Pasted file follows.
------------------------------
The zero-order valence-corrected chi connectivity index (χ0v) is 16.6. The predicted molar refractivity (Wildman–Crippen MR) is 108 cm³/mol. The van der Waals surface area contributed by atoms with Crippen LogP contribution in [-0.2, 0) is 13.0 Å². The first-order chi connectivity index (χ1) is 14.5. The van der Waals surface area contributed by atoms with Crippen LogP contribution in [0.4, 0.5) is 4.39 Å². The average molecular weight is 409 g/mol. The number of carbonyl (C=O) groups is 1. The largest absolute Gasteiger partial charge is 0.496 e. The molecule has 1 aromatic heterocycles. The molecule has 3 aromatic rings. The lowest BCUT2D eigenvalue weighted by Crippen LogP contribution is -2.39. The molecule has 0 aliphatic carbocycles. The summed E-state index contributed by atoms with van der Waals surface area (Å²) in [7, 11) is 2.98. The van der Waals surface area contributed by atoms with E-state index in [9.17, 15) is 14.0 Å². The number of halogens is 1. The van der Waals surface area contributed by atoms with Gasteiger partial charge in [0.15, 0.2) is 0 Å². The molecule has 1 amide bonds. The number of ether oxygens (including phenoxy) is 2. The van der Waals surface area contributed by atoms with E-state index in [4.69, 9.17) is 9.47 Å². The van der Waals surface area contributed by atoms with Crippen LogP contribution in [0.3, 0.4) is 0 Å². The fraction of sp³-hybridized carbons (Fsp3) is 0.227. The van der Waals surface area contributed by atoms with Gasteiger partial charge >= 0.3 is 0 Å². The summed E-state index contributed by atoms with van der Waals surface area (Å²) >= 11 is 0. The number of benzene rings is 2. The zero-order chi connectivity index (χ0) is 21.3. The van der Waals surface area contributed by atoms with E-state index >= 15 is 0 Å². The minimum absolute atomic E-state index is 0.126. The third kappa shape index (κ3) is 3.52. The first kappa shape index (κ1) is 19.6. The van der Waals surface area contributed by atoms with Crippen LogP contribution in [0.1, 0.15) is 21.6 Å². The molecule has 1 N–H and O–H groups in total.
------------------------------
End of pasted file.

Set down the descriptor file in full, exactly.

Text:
The zero-order valence-corrected chi connectivity index (χ0v) is 16.6. The predicted molar refractivity (Wildman–Crippen MR) is 108 cm³/mol. The van der Waals surface area contributed by atoms with Crippen LogP contribution in [-0.2, 0) is 13.0 Å². The first-order chi connectivity index (χ1) is 14.5. The van der Waals surface area contributed by atoms with Crippen LogP contribution in [0.4, 0.5) is 4.39 Å². The average molecular weight is 409 g/mol. The number of carbonyl (C=O) groups is 1. The largest absolute Gasteiger partial charge is 0.496 e. The molecule has 1 aromatic heterocycles. The molecule has 3 aromatic rings. The lowest BCUT2D eigenvalue weighted by Crippen LogP contribution is -2.39. The molecule has 0 aliphatic carbocycles. The summed E-state index contributed by atoms with van der Waals surface area (Å²) in [7, 11) is 2.98. The van der Waals surface area contributed by atoms with E-state index in [9.17, 15) is 14.0 Å². The number of halogens is 1. The van der Waals surface area contributed by atoms with Gasteiger partial charge in [0.15, 0.2) is 0 Å². The molecule has 1 amide bonds. The number of ether oxygens (including phenoxy) is 2. The van der Waals surface area contributed by atoms with E-state index in [4.69, 9.17) is 9.47 Å². The van der Waals surface area contributed by atoms with Crippen LogP contribution in [0.3, 0.4) is 0 Å². The fraction of sp³-hybridized carbons (Fsp3) is 0.227. The van der Waals surface area contributed by atoms with Gasteiger partial charge >= 0.3 is 0 Å². The summed E-state index contributed by atoms with van der Waals surface area (Å²) >= 11 is 0. The number of benzene rings is 2. The zero-order chi connectivity index (χ0) is 21.3. The van der Waals surface area contributed by atoms with E-state index >= 15 is 0 Å². The minimum absolute atomic E-state index is 0.126. The third kappa shape index (κ3) is 3.52. The first kappa shape index (κ1) is 19.6. The van der Waals surface area contributed by atoms with Crippen LogP contribution in [0.1, 0.15) is 21.6 Å². The molecule has 1 N–H and O–H groups in total.